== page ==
Luke John Murphy
An Anatomy of the Blood Eagle
The Anatomical and Sociocultural Limits of Viking Torture
Fimmtudaginn 23. janúar 2020 kl. 16.30
The infamous blood eagle ritual has long been controversial: did Viking-Age Nordic people really torture one another to death by severing each others’ ribs from their spine and removing their lungs, or is it all a misunderstanding of some complicated poetry? Previous scholarship on the topic has tended to focus on the details and reliability of extant medieval descriptions of the blood eagle, arguing for or against the ritual’s historicity. What has not yet been considered are the anatomical and sociocultural limitations within which any Viking-Age blood eagle would have had to have been performed.
In this presentation, I will present the results of a collaborate research project that analysed medieval descriptions of the ritual in the light of modern anatomical knowledge. I hope to contextualise these accounts with up-to-date archaeological and historical scholarship concerning elite culture and the ritualised peri- and post-mortem mutilation of the human body in the Viking Age. On the basis of these discourses, I will present our conclusions that even the fullest form of the blood eagle outlined in our textual sources would have been possible — though difficult — to perform, but would have resulted in the victim’s death early in proceedings. Given the context of the ritual depicted in medieval discourse, we also consider archaeological evidence of “deviant burials”, suggesting that any historical blood eagle would have existed as part of a wider continuum of cultural praxis, and been employed to reclaim or secure the social status of the ritual’s commissioner following the “bad death” of a male relative at the hands of the ritual’s eventual victim.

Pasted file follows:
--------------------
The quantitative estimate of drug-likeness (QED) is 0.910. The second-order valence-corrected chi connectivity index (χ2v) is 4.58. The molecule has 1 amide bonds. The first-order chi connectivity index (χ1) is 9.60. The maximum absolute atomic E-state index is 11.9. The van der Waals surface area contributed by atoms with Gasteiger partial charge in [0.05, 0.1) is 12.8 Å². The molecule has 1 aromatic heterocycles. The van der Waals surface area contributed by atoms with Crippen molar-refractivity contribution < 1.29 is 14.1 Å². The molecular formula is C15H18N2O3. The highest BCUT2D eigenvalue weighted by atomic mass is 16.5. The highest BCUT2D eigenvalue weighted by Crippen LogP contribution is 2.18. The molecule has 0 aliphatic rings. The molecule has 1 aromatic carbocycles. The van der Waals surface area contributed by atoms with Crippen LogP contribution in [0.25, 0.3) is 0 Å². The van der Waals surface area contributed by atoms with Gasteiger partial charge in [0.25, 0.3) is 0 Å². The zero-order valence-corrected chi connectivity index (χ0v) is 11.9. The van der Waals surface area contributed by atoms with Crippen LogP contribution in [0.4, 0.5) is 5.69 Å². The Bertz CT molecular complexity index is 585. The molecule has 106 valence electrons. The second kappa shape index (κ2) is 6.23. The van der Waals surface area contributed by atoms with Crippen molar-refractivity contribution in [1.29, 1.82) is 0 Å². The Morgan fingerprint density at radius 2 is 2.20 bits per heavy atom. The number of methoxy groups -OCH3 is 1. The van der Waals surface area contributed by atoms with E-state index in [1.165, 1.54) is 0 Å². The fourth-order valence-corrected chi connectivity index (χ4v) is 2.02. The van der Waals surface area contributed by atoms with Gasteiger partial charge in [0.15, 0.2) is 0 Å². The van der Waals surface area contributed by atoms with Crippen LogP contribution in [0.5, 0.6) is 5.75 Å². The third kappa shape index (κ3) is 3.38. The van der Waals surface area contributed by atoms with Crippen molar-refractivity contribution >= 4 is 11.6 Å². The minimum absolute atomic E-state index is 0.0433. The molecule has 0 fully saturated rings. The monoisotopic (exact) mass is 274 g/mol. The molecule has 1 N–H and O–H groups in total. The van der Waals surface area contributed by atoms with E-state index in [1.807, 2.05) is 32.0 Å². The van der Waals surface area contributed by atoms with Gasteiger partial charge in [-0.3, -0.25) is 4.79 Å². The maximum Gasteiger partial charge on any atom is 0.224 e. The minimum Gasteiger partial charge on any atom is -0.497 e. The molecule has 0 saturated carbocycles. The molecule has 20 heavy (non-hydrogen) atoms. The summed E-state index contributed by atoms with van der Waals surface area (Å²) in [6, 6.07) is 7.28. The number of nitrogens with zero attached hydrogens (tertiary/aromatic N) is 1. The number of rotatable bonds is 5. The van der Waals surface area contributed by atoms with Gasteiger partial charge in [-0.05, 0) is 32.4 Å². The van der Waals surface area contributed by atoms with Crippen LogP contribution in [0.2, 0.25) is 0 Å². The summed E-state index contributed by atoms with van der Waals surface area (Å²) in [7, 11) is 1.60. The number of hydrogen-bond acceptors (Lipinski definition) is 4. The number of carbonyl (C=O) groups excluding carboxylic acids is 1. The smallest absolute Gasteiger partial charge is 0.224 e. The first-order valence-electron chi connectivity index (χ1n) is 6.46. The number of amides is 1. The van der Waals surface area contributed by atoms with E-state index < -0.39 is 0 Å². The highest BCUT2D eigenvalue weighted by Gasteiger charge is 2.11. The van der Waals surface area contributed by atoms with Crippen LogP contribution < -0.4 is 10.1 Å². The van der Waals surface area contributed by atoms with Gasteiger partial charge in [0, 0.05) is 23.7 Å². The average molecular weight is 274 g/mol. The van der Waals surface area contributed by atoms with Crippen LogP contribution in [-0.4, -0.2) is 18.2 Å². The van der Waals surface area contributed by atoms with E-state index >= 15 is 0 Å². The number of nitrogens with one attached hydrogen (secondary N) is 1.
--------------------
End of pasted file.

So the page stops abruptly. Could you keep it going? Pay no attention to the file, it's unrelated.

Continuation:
Luke John Murphy completed his Ph.D. at Aarhus University in spring 2017, held a Bernadotte Post-Doctoral Fellowship at Stockholm University in autumn 2017, and was a Postdoctoral Researcher at the University of Leicester 2018–2019. He is currently a Postdoctoral Researcher in Archaeology at the University of Iceland, working on early medieval religion and ritual. His research interests include ritual objects, religious and cultural transition, and method and theory in the study of Pre-Christian religions.
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